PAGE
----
Fed Up

Articles From: Briefing.com
Website: Briefing.com


Chief Market Analyst

There is some added meaning to this Hump Day. The stock market, which hasn’t had any problem of late getting over any humps, waits to hear from the Federal Reserve, which completes its two-day FOMC meeting. Currently, the futures for the major indices are trading in close proximity to fair value, which suggests the cash market is in store for a somewhat flattish start.

A new directive will be published at 2:00 p.m. ET and Fed Chair Powell will follow at 2:30 p.m. ET with his press conference.

Just about everyone expects the Fed to lay out a plan today to taper its asset purchases. The consensus view has coalesced around the notion that there will be a $15 billion per month reduction in the pace of purchases ($10 bln for Treasuries and $5 bln for agency mortgage-backed securities). Accordingly, the element of surprise here would be something that is above or below that expected amount.

This Fed, however, isn’t big on the element of surprise. Nonetheless, there is some potential for shock value if the directive and/or the Fed Chair makes it sound as if inflation, or inflation expectations, might need to be addressed sooner rather than later.

With the major indices at record highs, it can be said that there isn’t much fear about the Fed taking away the punch bowl. What will be interesting to see is if the stock market keeps charging on the expected outcome or sees it as an opportunity to sell the news following a huge run that has been predicated in part on the belief that the Fed isn’t going to raise its policy rate anytime soon.

Entering today, the S&P 500 is up 8.2% from its October 4 low. To be fair, that move has also been aided by reassuring earnings guidance rooted in an ability to push through price increases because of strong demand.

There has been a lot of earnings reports since yesterday’s close. There are too many to cover here.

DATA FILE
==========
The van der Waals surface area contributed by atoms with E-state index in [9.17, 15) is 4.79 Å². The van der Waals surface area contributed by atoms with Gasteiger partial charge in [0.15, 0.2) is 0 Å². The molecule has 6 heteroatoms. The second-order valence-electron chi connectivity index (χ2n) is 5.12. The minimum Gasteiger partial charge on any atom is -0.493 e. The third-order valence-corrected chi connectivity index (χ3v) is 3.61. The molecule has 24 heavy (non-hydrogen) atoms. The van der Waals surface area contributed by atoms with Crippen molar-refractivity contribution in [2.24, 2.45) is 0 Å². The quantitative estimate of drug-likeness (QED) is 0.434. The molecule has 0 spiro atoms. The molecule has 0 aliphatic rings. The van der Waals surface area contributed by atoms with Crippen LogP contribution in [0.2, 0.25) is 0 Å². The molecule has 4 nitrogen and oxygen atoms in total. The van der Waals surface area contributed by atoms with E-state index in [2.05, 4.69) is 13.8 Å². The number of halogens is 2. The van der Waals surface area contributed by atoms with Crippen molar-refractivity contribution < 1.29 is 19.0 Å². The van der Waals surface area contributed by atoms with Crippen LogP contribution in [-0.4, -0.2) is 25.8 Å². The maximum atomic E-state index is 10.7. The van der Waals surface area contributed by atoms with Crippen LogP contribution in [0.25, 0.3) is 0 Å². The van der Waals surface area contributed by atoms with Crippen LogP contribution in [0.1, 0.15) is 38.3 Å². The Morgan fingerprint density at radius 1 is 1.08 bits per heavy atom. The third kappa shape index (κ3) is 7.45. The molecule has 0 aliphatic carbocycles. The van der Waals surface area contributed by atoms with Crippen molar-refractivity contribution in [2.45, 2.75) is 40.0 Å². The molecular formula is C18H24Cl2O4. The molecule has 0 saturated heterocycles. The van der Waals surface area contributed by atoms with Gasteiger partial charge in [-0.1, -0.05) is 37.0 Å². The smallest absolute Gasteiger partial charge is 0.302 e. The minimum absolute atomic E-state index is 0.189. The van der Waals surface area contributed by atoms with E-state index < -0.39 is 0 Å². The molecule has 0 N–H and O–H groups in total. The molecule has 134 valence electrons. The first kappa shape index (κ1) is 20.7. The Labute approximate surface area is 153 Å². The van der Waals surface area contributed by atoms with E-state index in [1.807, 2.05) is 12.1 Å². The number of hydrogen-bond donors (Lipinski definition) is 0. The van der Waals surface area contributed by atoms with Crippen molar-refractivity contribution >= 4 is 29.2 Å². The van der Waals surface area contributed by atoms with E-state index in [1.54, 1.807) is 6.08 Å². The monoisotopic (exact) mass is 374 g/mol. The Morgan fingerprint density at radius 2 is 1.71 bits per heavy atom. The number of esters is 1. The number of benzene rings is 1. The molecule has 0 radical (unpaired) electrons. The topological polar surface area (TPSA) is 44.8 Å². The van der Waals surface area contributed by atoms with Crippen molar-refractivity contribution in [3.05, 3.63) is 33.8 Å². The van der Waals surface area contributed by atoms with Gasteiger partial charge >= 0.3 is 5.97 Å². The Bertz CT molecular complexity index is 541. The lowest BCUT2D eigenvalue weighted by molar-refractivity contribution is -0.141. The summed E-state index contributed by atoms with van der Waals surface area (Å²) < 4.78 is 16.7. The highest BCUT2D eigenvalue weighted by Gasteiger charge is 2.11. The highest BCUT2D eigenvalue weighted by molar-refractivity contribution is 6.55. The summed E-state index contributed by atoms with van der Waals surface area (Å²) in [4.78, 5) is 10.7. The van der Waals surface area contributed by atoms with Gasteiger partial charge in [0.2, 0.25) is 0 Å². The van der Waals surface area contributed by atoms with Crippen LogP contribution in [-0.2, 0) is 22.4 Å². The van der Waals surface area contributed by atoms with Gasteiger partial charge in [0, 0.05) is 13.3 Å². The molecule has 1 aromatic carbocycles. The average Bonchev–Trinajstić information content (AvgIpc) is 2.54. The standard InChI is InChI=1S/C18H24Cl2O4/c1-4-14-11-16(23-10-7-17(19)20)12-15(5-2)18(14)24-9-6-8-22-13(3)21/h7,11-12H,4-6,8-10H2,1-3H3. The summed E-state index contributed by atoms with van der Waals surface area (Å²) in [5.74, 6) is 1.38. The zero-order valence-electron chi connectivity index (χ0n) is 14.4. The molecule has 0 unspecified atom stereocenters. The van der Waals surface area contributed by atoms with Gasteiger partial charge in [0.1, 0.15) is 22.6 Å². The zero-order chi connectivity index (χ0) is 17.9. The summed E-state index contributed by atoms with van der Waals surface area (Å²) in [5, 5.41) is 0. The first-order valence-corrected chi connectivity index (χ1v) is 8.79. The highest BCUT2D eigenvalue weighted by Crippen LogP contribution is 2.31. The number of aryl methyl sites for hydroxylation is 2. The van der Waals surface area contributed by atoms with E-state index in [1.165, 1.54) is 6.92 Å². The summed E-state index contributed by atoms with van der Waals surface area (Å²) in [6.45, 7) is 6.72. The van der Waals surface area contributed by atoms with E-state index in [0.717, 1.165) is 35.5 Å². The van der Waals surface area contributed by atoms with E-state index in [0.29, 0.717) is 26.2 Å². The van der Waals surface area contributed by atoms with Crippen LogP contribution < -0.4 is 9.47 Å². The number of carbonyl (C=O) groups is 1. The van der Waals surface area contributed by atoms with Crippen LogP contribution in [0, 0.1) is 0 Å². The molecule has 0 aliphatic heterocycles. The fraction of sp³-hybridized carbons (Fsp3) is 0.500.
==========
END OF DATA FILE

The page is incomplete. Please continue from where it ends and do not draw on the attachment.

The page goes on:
Some of the luminaries include Lyft (LYFT), which is up 13.7% after topping estimates and highlighting a much improved driver supply issue, and Mondelez (MDLZ), which is up 2.3% after beating expectations.

Activision (ATVI) and Zillow Group (ZG), though, are in the fallout camp. ATVI is down 13.5% after guiding Q4 revenues below consensus and warning that it isn’t planning for a material contribution from Overwatch 2 and Diablo IV in 2022. ZG is down 13.9% after missing the Q3 consensus EPS estimate by a large margin and announcing the cessation of its troubled Zillow Offers business.

The biggest mover of note is Bed Bath & Beyond (BBBY). It didn’t report earnings, yet it announced the launch of a new digital marketplace, a collaboration with Kroger, and an expectation that its $1 billion three-year stock repurchase program will be completed by the end of this year. Shares of BBBY are up nearly 50% (they had been up as much as 80% in yesterday’s after-hours session) on yet another monster short squeeze.

Speaking of squeezes, Democrats in Congress continue to try to squeeze in changes to the reconciliation bill (e.g., suspending SALT cap; Medicare negotiating drug prices for the most expensive drugs) that are adding to the uncertainty of whether, and when, the bill could pass both houses.

In the same vein, some are suggesting a projected victory by the Republican gubernatorial candidate in Virginia could prompt some moderate Democrats to re-think their support for the reconciliation package, as some see that outcome as a harbinger of more Democratic losses in the 2022 midterm election. On the flip side, it’s possible that this projected victory could hasten a desire to get something done while Democrats still control the outcome.

It’s hard to tell, but the tell today is that there is still no sense of closure for the reconciliation bill.

There is a little sense of closure that hiring activity picked up in October. The ADP Employment Change Report estimated that 571,000 jobs were added to private-sector payrolls (Briefing.com consensus 370,000). It will be Friday’s Employment Situation Report, however, that steer’s the market’s attitude about hiring activity, as well as wage inflation.

For the time being, though, thoughts on the Fed’s policy position will be steering things today.

Originally Posted on November 3, 2021 – Fed Up

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